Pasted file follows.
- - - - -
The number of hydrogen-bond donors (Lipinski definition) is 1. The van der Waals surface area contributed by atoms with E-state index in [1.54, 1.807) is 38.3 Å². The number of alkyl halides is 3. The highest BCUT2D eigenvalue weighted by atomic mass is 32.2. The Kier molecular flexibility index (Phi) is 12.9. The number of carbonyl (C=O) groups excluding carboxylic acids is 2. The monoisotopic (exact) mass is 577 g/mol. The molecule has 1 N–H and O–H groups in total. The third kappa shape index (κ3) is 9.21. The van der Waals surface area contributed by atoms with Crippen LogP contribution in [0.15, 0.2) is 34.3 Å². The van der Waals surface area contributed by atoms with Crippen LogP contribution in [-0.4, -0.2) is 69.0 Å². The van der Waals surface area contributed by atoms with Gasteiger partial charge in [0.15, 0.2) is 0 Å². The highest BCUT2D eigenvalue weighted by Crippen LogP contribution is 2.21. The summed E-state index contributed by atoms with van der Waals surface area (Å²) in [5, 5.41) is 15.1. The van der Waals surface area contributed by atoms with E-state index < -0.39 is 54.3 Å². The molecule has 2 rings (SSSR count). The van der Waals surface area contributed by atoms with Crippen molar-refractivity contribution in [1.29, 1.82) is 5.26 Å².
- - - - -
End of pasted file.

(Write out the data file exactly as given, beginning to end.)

The number of hydrogen-bond donors (Lipinski definition) is 1. The van der Waals surface area contributed by atoms with E-state index in [1.54, 1.807) is 38.3 Å². The number of alkyl halides is 3. The highest BCUT2D eigenvalue weighted by atomic mass is 32.2. The Kier molecular flexibility index (Phi) is 12.9. The number of carbonyl (C=O) groups excluding carboxylic acids is 2. The monoisotopic (exact) mass is 577 g/mol. The molecule has 1 N–H and O–H groups in total. The third kappa shape index (κ3) is 9.21. The van der Waals surface area contributed by atoms with Crippen LogP contribution in [0.15, 0.2) is 34.3 Å². The van der Waals surface area contributed by atoms with Crippen LogP contribution in [-0.4, -0.2) is 69.0 Å². The van der Waals surface area contributed by atoms with Gasteiger partial charge in [0.15, 0.2) is 0 Å². The highest BCUT2D eigenvalue weighted by Crippen LogP contribution is 2.21. The summed E-state index contributed by atoms with van der Waals surface area (Å²) in [5, 5.41) is 15.1. The van der Waals surface area contributed by atoms with E-state index < -0.39 is 54.3 Å². The molecule has 2 rings (SSSR count). The van der Waals surface area contributed by atoms with Crippen molar-refractivity contribution in [1.29, 1.82) is 5.26 Å².